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Lunchbreak: Terence Newman's Presence Influences Entire Locker Room

At 38 years old, cornerback Trae Waynes continues to make a difference for the Vikings – both on the field and off.

Tim Yotter of Viking Update delved into the influence Newman has had on his teammates – offensive and defensive alike – in his two seasons in Minnesota.

*Perhaps the Vikings didn't expect Newman to hold down a starting job for two years when Head Coach Mike Zimmer recommended a then-36-year-old defensive back as a sound free-agent signing. *

*[…] *

Yet, Newman is still there, working craftily on the field in a variety of ways that only a learned defensive back could.

"As a guy that knows the game, when you're in certain formations, he knows the down and distance, he knows what route to predict, what route might come," cornerback Xavier Rhodes told Yotter. "He just has a really great feel of the game and being in the game. I didn't really see many people who were able to do that. There's not many people that are 38 that are playing (defensive back) right now. That tells you a lot right there."

Yotter pointed out that Newman has helped players on both sides of the ball, including wide receiver Adam Thielen, who has taken on a primary role offensively this season.

"He's a guy that we go to as receivers and say, 'Hey, what do you see in this? What do you see in that? I think I could have done this better or that better,' " Thielen told Yotter. "He's been around a long time, and he's seen a lot of routes. It's good to have that, and obviously he's great to have on this team."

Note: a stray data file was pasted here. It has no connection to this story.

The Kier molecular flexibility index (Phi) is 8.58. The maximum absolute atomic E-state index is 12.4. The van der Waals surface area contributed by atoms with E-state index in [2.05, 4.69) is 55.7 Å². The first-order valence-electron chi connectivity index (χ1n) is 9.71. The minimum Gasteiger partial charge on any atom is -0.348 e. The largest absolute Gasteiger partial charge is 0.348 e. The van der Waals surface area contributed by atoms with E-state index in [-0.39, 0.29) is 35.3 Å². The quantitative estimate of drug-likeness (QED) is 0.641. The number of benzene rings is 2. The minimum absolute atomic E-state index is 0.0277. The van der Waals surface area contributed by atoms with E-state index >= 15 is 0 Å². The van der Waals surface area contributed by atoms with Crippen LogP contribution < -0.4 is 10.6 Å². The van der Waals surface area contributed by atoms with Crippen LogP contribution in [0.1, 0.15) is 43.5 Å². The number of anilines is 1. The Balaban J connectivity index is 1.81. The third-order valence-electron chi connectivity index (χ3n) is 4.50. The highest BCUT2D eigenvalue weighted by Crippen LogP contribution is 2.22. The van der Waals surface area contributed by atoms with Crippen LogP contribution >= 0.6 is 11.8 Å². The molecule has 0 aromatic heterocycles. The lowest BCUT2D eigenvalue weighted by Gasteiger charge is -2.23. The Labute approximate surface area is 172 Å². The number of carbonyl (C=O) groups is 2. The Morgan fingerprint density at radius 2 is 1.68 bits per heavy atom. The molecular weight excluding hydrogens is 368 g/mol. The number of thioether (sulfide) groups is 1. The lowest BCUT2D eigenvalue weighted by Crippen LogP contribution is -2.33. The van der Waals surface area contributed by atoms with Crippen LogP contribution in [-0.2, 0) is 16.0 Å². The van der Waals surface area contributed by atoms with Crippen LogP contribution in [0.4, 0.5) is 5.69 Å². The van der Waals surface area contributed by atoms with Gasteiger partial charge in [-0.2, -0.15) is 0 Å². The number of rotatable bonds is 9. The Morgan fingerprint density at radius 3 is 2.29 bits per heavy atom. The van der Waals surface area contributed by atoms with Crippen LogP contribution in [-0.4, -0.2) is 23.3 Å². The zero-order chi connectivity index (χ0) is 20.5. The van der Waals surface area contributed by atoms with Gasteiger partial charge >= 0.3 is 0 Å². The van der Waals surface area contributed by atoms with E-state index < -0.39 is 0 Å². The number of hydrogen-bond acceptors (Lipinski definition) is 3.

While Rhodes and other defensive backs get help with route recognition, Newman can also play amateur team psychologist.

Rhodes said that Newman is not only an athletic example to follow; he's a mentor, as well.

"When he talks to me, it's more about my confidence and everything. His whole issue was last year I would dwell on my mistakes so long, and now this year he sees that I grew and now I'm a better player," Rhodes told Yotter. "And I'm becoming the player that the coaches and the players expect me to be. He's seen the confidence that he was trying to get me to have has grown a lot."

Kai Forbath helps Vikings stay on their feet

The Vikings understand – and have stressed over the past few weeks – that they need to improve on their red zone offense and get touchdowns rather than settling for field goals.

Their mantra didn't change as they found the end zone twice late in the game Sunday to defeat the Jaguars, but they appreciated the help from kicker Kai Forbath on the first four scores.

Ken Hornack for the Pioneer Press wrote that Forbath's 4-for-4 performance proved crucial to Minnesota's success. He wrote:

Forbath continued to be virtually automatic Sunday when the Vikings didn't reach the end zone against the Jacksonville Jaguars until early in the fourth quarter. His field goals of 43, 32, 40 and 46 yards set the table until the offense came around down the stretch in a 25-16 victory that kept the Vikings in postseason contention.

Forbath hasn't missed a field goal since signing with the Vikings on Nov. 16.

"Like I keep saying and saying, I just take it one kick at a time," Forbath told Hornack and other media members following the game at Jacksonville. "Whenever I get the chance to help the team score some points, I just go out there and do what I can to make the kick and then move on to the next one."

Forbath's only unsuccessful moment of the day was missing an extra point after an initial made PAT was nullified due to a false start penalty.

"It didn't feel good coming off my foot," Forbath said. "It's going to happen. I'll let you know (what went wrong) after we watch films."

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